– George C. Whipple, Ph.D.
Assistant to the President for Communications
School of Theology at Claremont
Steven Hayward replies:
Dr. Whipple’s letter is most disappointing. He goes to great pains to state once again STC’s opposition to racism and sexism, but this should go without saying at all, unless one is trying to promote oneself as “trendier than thou,” to borrow Paul Seabury’s phrase. Dr. Whipple goes on to defend the inclusion of liberation theology, Black theology, Asian theology, and feminist theology by saying that one must have understanding of these “important movements.” This is true enough, just as it is true that a medical student must learn about venereal disease if he is to treat it. “Whatever else a hospital ought to do,” Florence Nightingale remarked, “it ought not to spread disease.”
Dr. Whipple fails to explain if he approves or disapproves of these “important movements,” whether STC is propagating them or combating them, spreading disease or fighting it. From the catalogue one could conclude that STC is enthusiastic about these trends.
Dr. Whipple upbraids me for not being “thoroughly familiar with major theologians” and reminds us that there are courses on persons “earlier than Augustine.” “There is,” he writes, “a course on Aquinas, for example.” I always thought that Augustine came much earlier than Aquinas, but then perhaps Dr. Whipple is not thoroughly familiar with chronology.
Dr. Whipple also tries to deny the political radicalism of the STC curriculum by disavowing the course on Christianity and Marxism. But the course, TH442, is listed in successive catalogues, not just the 1984-85 catalogue, which would certainly lead one to conclude that the course had a permanent place in the curriculum, visiting professor or not. And notwithstanding Dr. Whipple’s disclaimer that STC does not use the term “Christian Marxist,” it is obvious to the most casual examiner that the agenda of “Liberation Theology”-so comprehensively included in the STC curriculum-is, in fact, the fusion of Christianity and Marxism.
But most importantly, Dr. Whipple fails to respond to the most serious of my charges, which I reiterate: By all the indices available in its catalogue and in the views expressed in its public forums (such as the recent visit by Hans Kung), the STC is an auxiliary to liberal and radical secular trends. I am glad to see that Dr. Whipple acknowledges Marxism as “the major challenge to Christianity in . . . the world,” but it is far from evident how the STC curriculum equips students to meet this challenge. Whitehead’s process philosophy-which is merely a more flamboyant historicism-is certainly no answer.
The church, as Chesterton remarked, “is the only thing which saves a man from the degrading slavery of being a child of his own age.” No number of Bible courses or church history courses will suffice for anything if one is captive to the raging biases of his own time. When the spiritual order capitulates to the temporal order, it compromises its basic integrity.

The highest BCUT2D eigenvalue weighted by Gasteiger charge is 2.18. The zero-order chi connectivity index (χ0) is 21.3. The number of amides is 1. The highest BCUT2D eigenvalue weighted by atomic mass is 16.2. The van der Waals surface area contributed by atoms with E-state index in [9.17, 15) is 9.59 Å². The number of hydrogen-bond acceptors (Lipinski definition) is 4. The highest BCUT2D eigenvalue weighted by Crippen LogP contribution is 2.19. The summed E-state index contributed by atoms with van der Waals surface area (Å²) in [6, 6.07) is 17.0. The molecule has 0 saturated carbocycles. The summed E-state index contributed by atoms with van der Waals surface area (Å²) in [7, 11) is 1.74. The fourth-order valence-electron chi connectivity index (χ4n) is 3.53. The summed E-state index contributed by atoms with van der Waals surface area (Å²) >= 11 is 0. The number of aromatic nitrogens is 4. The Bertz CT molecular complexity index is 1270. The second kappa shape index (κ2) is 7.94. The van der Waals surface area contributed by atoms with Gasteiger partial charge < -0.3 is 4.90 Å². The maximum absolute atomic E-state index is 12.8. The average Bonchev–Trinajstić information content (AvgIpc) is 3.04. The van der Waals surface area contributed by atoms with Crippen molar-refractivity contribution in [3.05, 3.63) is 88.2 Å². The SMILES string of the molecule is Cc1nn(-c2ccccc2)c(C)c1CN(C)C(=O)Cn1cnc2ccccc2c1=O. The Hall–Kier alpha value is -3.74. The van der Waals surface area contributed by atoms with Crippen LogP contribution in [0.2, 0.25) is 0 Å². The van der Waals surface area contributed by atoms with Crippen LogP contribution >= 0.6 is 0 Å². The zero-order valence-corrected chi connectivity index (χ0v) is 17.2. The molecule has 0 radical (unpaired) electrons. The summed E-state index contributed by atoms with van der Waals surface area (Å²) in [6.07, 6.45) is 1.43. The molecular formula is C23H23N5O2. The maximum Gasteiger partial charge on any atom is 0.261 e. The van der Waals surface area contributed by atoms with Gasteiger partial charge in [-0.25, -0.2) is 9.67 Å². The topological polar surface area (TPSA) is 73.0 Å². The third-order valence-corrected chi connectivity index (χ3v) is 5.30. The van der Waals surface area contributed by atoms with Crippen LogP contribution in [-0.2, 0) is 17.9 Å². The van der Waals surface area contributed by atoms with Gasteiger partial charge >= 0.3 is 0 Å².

The Methodist Church, of which STC is an affiliate, is in steep decline, and if George Gallup’s figures are to be believed, it is in danger of ceasing to exist altogether. The STC is helpless to do anything about it because it leads the decline.
There’s a contemporary footnote to all of this. As I noted in the original review, the STC was the pre-eminent home of “process theology,” which was very trendy among left-leaning, neo-atheist theologians at the time, and may well still be today. Here’s how I described it in the original piece:
One should not ignore the fame of the School of Theology at Claremont as the home of process theology and of its two leading theorists, John Cobb and David Ray Griffin. Process theology can be described as the natural philosophy of Alfred North Whitehead warmed over lightly with a Christian gloss. In process thought, God is not the Creator, nor is He understood as the Supreme Being, or even the “prime mover” of Aristotle. (Neither is He to be understood as a “He,” if one is to avoid “sexism.”) Instead, all actual beings or entities, including God, are the outcome of “creative processes” that are continuously synthesizing and resynthesizing new “unities.” Though this process has no discernible end, process theology speaks confidently of the “evolution” and “progress” of man toward perfection and unity with God. This naturally entails a wholesale reordering of the historic doctrines of Christology, redemption, and eschatology. Is it surprising that process theology is known in some circles as John Cobb’s con job?
So here’s the footnote: David Ray Griffin, one of the leaders in the process theology circle mentioned in my review, is nowadays one of the pre-eminent 9/11 truthers, arguing that it was an inside job planned and executed by the Bush Administration. In fact he’s known as the “dean of 9/11 studies.” So we can see where that process led.